July 7, 2010 Leave a comment
|San Diego Cities - Chula Vista|
|Written by Albert H. Fulcher|
|Wednesday, 07 July 2010 22:37|
In one of the largest redevelopment ventures of its kind in the nation, the city of Chula Vista is piloting a new way of executing government business. This spring, Chula Vista combined efforts with the Port of San Diego, developers, environmentalists, businesses and the community to move forward with the Chula Vista Bayfront Master Plan(CVBMP), ushering the city from the Industrial Era into the Green Age.
The Port of San Diego and Chula Vista City Council’s adoption of the Final Environmental Impact Report (FEIR) paves the way for top-notch redevelopment of 556 acres of bayfront land. Nestled between the Sweetwater Marsh National Wildlife Refuge and J Street Marsh, these plans have been nearly four decades in the making, and include a 2,000-room resort, conference center, fire station, hotels, businesses supporting community and tourism, and 238 acres for parks, buffers and open spaces.
According to Chula Vista Mayor Cheryl Cox, the city now waits to go through two more regulatory agencies for final approval: The California State Lands Commission and California Coastal Commission. Crucial for approval is an even land exchange of 96.8 acres of private land adjacent to the refuge, owned by Pacifica Companies, with 35 acres at the harbor.
The sole private landowner in the master plan area, Pacifica is the only developer with residential building rights. The company’s plans for the area include 1,500 condominiums/townhouses, 15,000 sq. feet of first-floor retail, a 250-room hotel and 400,000 sq. feet of commercial/office space.
Allison Rolfe, project manager for Pacifica Companies, said residential development is a key component to a successful master plan.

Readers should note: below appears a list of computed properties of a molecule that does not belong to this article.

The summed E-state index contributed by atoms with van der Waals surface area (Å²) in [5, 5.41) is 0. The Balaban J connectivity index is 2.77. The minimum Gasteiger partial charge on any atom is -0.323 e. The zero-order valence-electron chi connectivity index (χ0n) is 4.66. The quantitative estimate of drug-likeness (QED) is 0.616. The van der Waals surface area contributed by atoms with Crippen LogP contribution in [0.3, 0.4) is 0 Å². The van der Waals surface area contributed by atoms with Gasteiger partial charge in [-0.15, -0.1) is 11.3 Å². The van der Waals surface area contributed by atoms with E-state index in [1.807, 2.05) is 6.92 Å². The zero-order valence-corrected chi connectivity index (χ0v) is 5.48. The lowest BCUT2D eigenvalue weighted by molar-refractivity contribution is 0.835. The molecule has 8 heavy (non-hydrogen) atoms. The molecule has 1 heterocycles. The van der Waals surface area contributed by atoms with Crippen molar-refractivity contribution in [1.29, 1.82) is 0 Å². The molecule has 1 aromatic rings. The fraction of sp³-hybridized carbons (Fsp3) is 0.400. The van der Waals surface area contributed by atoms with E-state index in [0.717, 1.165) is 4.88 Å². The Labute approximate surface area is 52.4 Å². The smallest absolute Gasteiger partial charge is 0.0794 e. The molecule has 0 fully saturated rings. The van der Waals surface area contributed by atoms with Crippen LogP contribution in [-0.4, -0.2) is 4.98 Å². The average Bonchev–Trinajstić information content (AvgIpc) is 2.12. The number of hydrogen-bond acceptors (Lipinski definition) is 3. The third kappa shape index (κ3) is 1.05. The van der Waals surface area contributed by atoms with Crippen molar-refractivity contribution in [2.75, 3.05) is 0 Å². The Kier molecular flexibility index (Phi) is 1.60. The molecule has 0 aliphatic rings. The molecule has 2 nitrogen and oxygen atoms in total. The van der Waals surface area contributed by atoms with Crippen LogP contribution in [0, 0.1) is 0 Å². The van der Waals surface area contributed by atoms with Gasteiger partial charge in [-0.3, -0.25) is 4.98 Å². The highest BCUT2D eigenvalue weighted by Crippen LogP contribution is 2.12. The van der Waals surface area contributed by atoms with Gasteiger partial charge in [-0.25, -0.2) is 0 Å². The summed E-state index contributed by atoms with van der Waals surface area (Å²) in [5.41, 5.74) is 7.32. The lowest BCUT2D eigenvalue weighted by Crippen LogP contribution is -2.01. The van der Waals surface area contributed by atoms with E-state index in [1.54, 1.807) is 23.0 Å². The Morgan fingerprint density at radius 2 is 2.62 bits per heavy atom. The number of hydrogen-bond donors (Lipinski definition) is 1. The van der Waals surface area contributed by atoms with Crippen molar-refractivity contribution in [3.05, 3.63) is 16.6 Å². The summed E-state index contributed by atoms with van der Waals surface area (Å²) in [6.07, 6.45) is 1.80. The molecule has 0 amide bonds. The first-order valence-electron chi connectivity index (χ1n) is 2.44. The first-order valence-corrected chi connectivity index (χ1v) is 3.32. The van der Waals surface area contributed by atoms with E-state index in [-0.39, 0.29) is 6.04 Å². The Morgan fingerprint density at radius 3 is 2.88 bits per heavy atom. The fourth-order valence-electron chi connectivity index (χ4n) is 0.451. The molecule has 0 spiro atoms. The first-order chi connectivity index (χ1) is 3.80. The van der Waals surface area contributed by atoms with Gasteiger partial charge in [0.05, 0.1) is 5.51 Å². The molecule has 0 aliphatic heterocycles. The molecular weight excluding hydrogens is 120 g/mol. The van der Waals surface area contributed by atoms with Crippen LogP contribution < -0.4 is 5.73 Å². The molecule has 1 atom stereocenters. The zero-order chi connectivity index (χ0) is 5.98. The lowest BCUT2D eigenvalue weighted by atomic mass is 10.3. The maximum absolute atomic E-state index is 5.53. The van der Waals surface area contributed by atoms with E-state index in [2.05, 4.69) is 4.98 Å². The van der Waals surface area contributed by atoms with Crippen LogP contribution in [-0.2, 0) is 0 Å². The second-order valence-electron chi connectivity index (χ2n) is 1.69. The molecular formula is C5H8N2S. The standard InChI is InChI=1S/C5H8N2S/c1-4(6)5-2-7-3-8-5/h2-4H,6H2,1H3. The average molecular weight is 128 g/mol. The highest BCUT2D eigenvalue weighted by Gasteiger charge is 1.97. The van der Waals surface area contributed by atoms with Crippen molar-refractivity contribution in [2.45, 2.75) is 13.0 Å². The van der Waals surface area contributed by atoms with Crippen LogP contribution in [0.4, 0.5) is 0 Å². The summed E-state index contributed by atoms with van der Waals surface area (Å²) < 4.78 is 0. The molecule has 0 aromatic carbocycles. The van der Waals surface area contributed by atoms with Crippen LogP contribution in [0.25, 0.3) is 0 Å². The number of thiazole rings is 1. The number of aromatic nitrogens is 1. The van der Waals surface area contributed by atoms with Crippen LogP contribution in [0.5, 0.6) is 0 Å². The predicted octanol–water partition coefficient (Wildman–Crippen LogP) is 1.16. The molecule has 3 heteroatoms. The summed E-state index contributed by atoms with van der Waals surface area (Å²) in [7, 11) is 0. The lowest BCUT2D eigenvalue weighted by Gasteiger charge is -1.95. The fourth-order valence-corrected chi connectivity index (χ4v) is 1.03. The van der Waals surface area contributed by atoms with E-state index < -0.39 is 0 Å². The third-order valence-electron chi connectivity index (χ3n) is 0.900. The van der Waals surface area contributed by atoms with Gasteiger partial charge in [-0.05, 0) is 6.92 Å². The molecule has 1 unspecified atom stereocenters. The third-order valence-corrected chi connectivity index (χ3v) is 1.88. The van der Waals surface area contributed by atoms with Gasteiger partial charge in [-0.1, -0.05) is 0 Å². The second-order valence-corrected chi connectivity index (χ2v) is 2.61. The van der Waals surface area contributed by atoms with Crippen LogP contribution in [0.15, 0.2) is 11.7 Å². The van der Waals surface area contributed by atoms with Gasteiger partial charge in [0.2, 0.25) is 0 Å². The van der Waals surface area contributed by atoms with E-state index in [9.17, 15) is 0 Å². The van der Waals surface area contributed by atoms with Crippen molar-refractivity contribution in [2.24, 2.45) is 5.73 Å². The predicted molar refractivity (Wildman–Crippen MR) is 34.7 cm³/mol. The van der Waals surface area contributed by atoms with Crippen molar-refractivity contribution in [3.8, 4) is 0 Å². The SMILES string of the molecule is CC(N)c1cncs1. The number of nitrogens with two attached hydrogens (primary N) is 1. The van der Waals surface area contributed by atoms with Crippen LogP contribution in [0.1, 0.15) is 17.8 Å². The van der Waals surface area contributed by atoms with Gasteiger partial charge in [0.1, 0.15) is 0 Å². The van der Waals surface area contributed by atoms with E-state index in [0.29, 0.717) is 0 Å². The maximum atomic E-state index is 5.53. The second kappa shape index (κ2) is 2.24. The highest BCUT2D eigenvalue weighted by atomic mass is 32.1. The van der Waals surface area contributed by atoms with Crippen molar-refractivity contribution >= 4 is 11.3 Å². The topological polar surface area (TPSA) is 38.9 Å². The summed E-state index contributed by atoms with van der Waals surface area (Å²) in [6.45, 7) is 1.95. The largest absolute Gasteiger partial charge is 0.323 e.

“Swapping of this land does two things,” said Rolfe. “It moves residential development away from the refuge and in the middle of the master plan, creating energy, vibrancy and ‘feet on the street’ in an area the city and port hope to activate.”
Pacifica’s land has a history of agriculture and an approved local coastal program for more than 1,000 residential units. Valued at nearly double the 35 acre exchange, Pacifica agreed to an even swap. Upon final approval of the master plan, Pacifica goes to the Coastal Commission to apply for its project-specific Coastal Development Permit. Development is scheduled to begin in 2014 with final project completion in 2032.
“Our project generates more than $130 million of city tax increment and creates temporary and permanent jobs,” said Rolfe. “Included are 150 affordable housing units, plazas, promenades and pedestrian pathways.”
Rolfe said Pacifica is building its entire infrastructure with no subsidy, contributing $3 million to the master plan infrastructure. Pacifica is committing half of one percent of the sale of all units (and unit re-sales for seven years) into a community fund and $2,000 per hotel room into a foundation.
Cox said the city needed the land exchange with the current residential zoned area being so close to sensitive land.
“Environmental groups and the city had very specific desires for this well-preserved land and the wildlife that depends on it,” she said.